Hepatic arterial chemoembolization for management of metastatic melanoma

Karun V. Sharma, Jennifer E. Gould, J. William Harbour, Gerald P. Linette, Thomas K. Pilgram, Pouya N. Dayani, Daniel B. Brown

Research output: Contribution to journalArticle

56 Citations (Scopus)

Abstract

OBJECTIVE. Hepatic arterial chemoembolization is an accepted therapy for stage 4 melanoma with liver-dominant metastasis. However, the reports of outcomes are limited. We present our outcomes with hepatic arterial chemoembolization for metastasis of stage 4 melanoma. MATERIALS AND METHODS. Twenty patients with liver-dominant metastasis of ocular or cutaneous melanoma were treated with hepatic arterial chemoembolization. Overall survival and progression-free survival rates were calculated from the first treatment. Patients with intrahepatic tumor progression were treated with additional hepatic arterial chemoembolization. Both overall survival and progression-free survival were analyzed with the Kaplan-Meier method. Tumor pattern on angiography was characterized as either nodular or infiltrative on the basis of angiographic appearance. RESULTS. The 20 patients underwent 46 hepatic arterial chemoembolization sessions (mean, 2.4 sessions; range, 1-5). The mean and median overall survival times were 334 ± 71 and 271 days, respectively. There were no deaths within 30 days of treatment. Thirteen of the 20 patients had progression of disease. The mean and median progression-free survival times for these patients were 231 ± 42 and 185 days, respectively. Patients with lesions that had a nodular angiographic appearance had longer progression-free survival than patients with lesions that had an infiltrative appearance (mean progression-free survival time, 249 vs 63 days). Patients with lesions that had a nodular angiographic appearance also survived significantly longer than those with lesions that had an infiltrative angiographic pattern (mean overall survival time, 621 vs 114 days; p = 0.0002). CONCLUSION. Hepatic arterial chemoembolization for liver-dominant metastasis of stage 4 melanoma is a safe treatment that results in longer survival than has occurred among historical controls. Patients with lesions that have a nodular tumor appearance on angiography survive significantly longer than patients with lesions that have an infiltrative appearance on angiography.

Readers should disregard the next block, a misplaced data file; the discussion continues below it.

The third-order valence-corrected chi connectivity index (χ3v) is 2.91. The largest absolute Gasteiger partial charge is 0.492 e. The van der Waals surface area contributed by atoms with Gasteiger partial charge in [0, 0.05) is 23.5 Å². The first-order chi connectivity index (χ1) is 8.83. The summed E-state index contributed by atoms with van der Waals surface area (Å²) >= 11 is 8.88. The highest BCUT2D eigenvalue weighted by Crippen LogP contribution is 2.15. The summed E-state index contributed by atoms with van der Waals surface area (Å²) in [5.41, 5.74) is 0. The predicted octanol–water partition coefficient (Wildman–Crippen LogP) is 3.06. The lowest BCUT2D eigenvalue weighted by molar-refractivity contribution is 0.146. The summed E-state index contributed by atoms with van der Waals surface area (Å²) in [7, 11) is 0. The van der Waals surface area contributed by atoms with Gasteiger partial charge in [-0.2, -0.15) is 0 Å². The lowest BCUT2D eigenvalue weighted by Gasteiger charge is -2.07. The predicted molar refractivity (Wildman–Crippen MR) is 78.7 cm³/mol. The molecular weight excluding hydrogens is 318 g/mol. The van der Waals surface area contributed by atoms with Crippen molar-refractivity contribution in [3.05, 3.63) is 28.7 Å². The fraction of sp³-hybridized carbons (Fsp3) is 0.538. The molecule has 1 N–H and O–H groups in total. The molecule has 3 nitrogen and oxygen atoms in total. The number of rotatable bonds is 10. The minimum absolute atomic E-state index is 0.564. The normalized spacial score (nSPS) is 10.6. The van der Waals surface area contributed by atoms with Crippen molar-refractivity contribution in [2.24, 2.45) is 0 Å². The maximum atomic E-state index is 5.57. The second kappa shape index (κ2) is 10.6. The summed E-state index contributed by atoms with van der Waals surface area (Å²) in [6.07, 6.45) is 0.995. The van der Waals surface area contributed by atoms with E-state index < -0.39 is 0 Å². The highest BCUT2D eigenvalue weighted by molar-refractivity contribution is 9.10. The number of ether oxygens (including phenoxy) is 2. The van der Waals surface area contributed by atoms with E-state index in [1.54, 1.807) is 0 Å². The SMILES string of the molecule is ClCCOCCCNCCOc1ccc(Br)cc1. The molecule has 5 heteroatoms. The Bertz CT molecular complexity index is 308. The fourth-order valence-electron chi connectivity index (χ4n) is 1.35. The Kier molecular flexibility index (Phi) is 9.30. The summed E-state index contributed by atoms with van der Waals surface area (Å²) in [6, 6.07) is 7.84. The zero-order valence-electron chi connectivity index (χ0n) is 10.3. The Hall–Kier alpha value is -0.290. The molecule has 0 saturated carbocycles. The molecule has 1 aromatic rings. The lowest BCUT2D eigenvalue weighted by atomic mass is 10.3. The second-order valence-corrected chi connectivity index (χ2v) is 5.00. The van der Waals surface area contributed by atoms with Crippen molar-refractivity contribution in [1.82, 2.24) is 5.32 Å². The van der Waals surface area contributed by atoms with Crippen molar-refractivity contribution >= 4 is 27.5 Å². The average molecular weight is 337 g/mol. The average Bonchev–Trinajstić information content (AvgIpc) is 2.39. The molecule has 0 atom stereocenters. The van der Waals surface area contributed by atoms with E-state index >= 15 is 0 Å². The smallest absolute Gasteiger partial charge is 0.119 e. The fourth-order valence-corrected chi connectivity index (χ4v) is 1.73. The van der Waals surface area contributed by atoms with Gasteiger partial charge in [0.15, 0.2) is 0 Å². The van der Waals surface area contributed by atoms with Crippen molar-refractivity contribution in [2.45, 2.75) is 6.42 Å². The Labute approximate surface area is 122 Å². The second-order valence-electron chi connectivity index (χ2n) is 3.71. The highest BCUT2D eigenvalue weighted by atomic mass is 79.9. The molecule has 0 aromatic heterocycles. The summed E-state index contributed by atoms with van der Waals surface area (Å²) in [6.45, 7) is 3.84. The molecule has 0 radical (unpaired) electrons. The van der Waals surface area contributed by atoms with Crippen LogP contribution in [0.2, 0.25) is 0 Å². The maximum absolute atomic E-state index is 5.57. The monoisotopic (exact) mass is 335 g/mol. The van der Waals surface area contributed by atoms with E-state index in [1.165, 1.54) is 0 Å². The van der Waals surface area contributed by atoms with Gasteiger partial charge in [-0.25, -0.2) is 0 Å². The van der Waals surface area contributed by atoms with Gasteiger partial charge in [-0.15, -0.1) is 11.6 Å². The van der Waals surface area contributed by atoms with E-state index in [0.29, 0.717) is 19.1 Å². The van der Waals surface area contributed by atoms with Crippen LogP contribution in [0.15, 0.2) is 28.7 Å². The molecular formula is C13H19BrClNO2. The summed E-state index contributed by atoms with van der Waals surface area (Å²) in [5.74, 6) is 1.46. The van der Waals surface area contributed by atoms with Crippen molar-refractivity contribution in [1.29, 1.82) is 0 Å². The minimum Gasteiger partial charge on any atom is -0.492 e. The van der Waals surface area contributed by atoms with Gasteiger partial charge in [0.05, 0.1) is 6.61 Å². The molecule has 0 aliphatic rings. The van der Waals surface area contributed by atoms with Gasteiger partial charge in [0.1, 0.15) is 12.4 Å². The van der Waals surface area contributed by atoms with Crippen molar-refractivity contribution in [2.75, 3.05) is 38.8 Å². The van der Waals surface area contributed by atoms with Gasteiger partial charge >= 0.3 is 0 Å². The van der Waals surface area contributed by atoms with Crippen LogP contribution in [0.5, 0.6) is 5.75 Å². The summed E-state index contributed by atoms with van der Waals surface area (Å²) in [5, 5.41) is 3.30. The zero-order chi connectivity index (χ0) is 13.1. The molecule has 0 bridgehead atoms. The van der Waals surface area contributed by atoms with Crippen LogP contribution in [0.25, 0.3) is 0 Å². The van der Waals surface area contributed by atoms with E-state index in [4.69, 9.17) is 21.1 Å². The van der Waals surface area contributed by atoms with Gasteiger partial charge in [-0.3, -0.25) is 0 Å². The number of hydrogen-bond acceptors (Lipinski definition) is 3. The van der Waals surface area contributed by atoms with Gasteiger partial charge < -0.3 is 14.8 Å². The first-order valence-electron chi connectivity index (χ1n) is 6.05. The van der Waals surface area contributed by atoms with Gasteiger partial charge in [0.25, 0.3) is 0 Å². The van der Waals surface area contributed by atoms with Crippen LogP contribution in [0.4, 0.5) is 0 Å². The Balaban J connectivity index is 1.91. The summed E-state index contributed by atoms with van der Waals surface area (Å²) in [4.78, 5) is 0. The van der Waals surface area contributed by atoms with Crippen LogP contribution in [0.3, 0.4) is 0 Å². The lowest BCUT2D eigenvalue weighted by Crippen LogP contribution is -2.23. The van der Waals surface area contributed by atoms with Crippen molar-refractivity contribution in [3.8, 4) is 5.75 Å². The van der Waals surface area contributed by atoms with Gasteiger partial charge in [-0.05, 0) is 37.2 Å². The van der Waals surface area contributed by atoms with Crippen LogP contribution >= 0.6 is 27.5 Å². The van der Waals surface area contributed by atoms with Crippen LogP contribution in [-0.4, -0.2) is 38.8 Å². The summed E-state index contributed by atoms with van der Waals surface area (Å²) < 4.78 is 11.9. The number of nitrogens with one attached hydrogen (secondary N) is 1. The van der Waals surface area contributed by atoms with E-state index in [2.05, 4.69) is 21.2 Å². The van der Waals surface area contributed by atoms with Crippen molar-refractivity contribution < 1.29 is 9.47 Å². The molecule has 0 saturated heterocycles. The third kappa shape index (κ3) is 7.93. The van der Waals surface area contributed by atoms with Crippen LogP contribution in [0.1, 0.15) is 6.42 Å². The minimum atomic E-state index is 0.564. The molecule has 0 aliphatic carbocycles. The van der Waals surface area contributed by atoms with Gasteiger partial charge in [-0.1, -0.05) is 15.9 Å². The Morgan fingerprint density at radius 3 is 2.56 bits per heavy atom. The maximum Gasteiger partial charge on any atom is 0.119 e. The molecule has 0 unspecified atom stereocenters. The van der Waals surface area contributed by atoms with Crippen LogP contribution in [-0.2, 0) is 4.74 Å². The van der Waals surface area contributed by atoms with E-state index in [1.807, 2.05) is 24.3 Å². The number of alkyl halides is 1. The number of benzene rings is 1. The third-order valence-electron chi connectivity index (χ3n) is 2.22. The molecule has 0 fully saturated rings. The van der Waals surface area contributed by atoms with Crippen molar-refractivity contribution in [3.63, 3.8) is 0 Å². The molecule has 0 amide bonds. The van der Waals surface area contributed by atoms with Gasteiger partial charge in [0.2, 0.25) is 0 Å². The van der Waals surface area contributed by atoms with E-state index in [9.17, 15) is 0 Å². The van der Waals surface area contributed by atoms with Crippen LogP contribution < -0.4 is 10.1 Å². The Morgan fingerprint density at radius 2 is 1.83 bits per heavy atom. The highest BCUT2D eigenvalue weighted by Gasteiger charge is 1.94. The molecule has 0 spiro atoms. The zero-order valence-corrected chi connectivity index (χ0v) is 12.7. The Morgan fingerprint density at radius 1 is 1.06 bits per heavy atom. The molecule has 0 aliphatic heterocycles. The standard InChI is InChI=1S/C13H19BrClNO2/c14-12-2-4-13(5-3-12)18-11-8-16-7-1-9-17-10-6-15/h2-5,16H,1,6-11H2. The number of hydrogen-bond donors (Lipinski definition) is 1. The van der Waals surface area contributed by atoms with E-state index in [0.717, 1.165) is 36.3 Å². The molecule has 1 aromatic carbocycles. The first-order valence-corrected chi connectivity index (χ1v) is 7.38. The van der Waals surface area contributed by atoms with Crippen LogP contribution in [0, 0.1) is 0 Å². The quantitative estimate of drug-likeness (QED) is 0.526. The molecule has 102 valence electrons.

Original languageEnglish
Pages (from-to)99-104
Number of pages6
JournalAmerican Journal of Roentgenology
Volume190
Issue number1
DOIs
StatePublished - Jan 1 2008
Externally publishedYes

Fingerprint

Melanoma
Liver
Disease-Free Survival
Neoplasm Metastasis
Angiography
Survival
Survival Rate
Neoplasms
Therapeutics
Disease Progression
Skin

Keywords

  • Hepatic arterial chemoembolization
  • Liver
  • Metastasis
  • Metastatic disease
  • Ocular melanoma

ASJC Scopus subject areas

  • Radiology Nuclear Medicine and imaging
  • Radiological and Ultrasound Technology

Cite this

Sharma, K. V., Gould, J. E., William Harbour, J., Linette, G. P., Pilgram, T. K., Dayani, P. N., & Brown, D. B. (2008). Hepatic arterial chemoembolization for management of metastatic melanoma. American Journal of Roentgenology, 190(1), 99-104. https://doi.org/10.2214/AJR.07.2675